Church of St. Dubricius was built around the 13th/14th centuries. In 1611-1638 its parish priest was William Wroth, the minister of the Anglican Church, who was expelled from it and founded the first independent church in Wales in Llanvaches. In the mid-nineteenth century, the temple was seriously transformed during the Victorian renovation.
The church was built of pink sandstone. In the Middle Ages it consisted of a rectangular nave, a slightly narrower, rectangular chancel, a tower on the west side and a 16th-century porch at the south wall of the nave. The tower was erected on a square plan. Originally, it was probably slightly higher, in the upper parts it was rebuilt later, but in the lower parts there are visible stones that are believed to be reused from Roman buildings. From the south-east side, it received a four-sided communication turret from the 15th century. The original windows of the church were small, topped with trefoils, sometimes grouped in pairs, as in the southern wall of the chancel.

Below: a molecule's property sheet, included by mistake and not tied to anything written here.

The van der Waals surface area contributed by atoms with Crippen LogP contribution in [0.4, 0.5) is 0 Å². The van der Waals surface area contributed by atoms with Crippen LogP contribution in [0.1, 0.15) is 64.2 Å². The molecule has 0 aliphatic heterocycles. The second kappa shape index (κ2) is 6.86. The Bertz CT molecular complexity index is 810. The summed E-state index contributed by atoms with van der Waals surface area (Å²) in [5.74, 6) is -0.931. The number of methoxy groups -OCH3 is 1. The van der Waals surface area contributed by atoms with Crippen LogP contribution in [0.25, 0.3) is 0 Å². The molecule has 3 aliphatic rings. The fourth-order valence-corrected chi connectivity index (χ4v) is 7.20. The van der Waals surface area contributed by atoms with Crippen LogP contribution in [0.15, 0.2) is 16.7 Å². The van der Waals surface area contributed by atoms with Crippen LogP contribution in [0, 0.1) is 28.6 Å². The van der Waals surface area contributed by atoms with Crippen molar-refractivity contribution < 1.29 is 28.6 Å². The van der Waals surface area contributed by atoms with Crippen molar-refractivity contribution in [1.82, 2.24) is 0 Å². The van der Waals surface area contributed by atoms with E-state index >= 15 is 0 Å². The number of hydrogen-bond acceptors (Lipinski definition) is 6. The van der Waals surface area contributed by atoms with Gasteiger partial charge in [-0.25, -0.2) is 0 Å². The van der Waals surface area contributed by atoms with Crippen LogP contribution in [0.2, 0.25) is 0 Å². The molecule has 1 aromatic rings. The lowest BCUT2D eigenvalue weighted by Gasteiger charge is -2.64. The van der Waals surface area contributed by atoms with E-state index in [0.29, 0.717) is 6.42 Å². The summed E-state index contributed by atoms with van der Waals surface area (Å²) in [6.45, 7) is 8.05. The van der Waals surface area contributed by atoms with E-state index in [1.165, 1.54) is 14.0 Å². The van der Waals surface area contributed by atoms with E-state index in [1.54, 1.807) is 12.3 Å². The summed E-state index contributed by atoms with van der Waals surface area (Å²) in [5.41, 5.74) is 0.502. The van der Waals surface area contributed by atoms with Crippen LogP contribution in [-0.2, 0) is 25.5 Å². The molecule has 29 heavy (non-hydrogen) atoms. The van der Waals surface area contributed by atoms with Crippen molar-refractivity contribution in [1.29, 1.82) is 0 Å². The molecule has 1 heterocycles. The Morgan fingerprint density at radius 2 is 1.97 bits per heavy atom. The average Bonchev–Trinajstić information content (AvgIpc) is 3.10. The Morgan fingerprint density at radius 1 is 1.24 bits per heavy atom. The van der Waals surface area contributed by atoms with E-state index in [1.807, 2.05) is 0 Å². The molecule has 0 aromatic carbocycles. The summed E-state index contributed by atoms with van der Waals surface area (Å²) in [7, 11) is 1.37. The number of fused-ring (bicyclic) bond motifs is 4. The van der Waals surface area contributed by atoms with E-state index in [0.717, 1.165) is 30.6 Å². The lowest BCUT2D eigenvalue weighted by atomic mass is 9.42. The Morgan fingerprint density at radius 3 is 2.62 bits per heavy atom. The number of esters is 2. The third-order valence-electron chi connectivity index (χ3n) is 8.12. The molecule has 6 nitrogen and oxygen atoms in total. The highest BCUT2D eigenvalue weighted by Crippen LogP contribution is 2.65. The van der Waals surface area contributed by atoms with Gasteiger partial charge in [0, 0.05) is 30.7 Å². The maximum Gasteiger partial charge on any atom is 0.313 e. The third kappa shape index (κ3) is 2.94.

The church avoided major transformations in the early modern period, but despite this, the original top of the tower was changed, some windows were replaced, and the chancel arcade was rebuilt in the 19th century. The southern entrance to the church is also early modern, and the original portal has been bricked up. Inside the church, the 14th-century baptismal font has been preserved.
Salter M., The old parish churches of Gwent, Glamorgan & Gower, Wolverhampton 2002.
Website britishlistedbuildings.co.uk, Parish Church of St Dubritius A Grade II Listed Building in Llanvaches, Newport.